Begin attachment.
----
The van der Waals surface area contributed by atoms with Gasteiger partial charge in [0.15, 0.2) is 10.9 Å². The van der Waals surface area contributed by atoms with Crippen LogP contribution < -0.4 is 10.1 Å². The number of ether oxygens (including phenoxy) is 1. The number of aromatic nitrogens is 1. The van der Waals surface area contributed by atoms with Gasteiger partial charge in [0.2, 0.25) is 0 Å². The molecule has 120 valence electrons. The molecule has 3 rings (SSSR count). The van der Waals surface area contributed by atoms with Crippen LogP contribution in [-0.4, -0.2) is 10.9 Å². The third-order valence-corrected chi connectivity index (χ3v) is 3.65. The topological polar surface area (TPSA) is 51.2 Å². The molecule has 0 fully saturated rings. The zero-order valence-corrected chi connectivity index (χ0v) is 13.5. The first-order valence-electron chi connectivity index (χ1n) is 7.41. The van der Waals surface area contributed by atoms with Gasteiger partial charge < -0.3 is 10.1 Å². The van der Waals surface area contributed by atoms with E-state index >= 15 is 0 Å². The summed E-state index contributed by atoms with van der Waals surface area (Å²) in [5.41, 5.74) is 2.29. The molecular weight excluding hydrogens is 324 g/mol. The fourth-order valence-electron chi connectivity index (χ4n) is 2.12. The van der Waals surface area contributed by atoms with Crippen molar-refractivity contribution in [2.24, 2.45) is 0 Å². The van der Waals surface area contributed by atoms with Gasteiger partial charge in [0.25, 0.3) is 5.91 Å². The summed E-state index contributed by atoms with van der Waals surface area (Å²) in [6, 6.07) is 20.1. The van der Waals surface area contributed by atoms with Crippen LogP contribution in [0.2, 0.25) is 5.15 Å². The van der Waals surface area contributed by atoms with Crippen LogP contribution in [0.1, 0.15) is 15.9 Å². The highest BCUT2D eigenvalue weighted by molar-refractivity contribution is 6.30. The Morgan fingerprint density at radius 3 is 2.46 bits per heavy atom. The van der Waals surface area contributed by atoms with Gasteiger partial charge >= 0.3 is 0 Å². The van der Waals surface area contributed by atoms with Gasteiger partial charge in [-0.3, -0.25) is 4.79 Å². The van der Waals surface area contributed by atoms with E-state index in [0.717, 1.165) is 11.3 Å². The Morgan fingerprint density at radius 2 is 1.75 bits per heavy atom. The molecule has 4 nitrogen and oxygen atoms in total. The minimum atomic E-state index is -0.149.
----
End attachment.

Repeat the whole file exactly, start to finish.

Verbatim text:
The van der Waals surface area contributed by atoms with Gasteiger partial charge in [0.15, 0.2) is 10.9 Å². The van der Waals surface area contributed by atoms with Crippen LogP contribution < -0.4 is 10.1 Å². The number of ether oxygens (including phenoxy) is 1. The number of aromatic nitrogens is 1. The van der Waals surface area contributed by atoms with Gasteiger partial charge in [0.2, 0.25) is 0 Å². The molecule has 120 valence electrons. The molecule has 3 rings (SSSR count). The van der Waals surface area contributed by atoms with Crippen LogP contribution in [-0.4, -0.2) is 10.9 Å². The third-order valence-corrected chi connectivity index (χ3v) is 3.65. The topological polar surface area (TPSA) is 51.2 Å². The molecule has 0 fully saturated rings. The zero-order valence-corrected chi connectivity index (χ0v) is 13.5. The first-order valence-electron chi connectivity index (χ1n) is 7.41. The van der Waals surface area contributed by atoms with Gasteiger partial charge < -0.3 is 10.1 Å². The van der Waals surface area contributed by atoms with E-state index >= 15 is 0 Å². The summed E-state index contributed by atoms with van der Waals surface area (Å²) in [5.41, 5.74) is 2.29. The molecular weight excluding hydrogens is 324 g/mol. The fourth-order valence-electron chi connectivity index (χ4n) is 2.12. The van der Waals surface area contributed by atoms with Crippen molar-refractivity contribution in [2.24, 2.45) is 0 Å². The van der Waals surface area contributed by atoms with Gasteiger partial charge in [0.25, 0.3) is 5.91 Å². The summed E-state index contributed by atoms with van der Waals surface area (Å²) in [6, 6.07) is 20.1. The van der Waals surface area contributed by atoms with Crippen LogP contribution in [0.2, 0.25) is 5.15 Å². The van der Waals surface area contributed by atoms with Crippen LogP contribution in [0.1, 0.15) is 15.9 Å². The highest BCUT2D eigenvalue weighted by molar-refractivity contribution is 6.30. The Morgan fingerprint density at radius 3 is 2.46 bits per heavy atom. The van der Waals surface area contributed by atoms with Gasteiger partial charge >= 0.3 is 0 Å². The van der Waals surface area contributed by atoms with Gasteiger partial charge in [-0.3, -0.25) is 4.79 Å². The van der Waals surface area contributed by atoms with E-state index in [0.717, 1.165) is 11.3 Å². The Morgan fingerprint density at radius 2 is 1.75 bits per heavy atom. The molecule has 4 nitrogen and oxygen atoms in total. The minimum atomic E-state index is -0.149.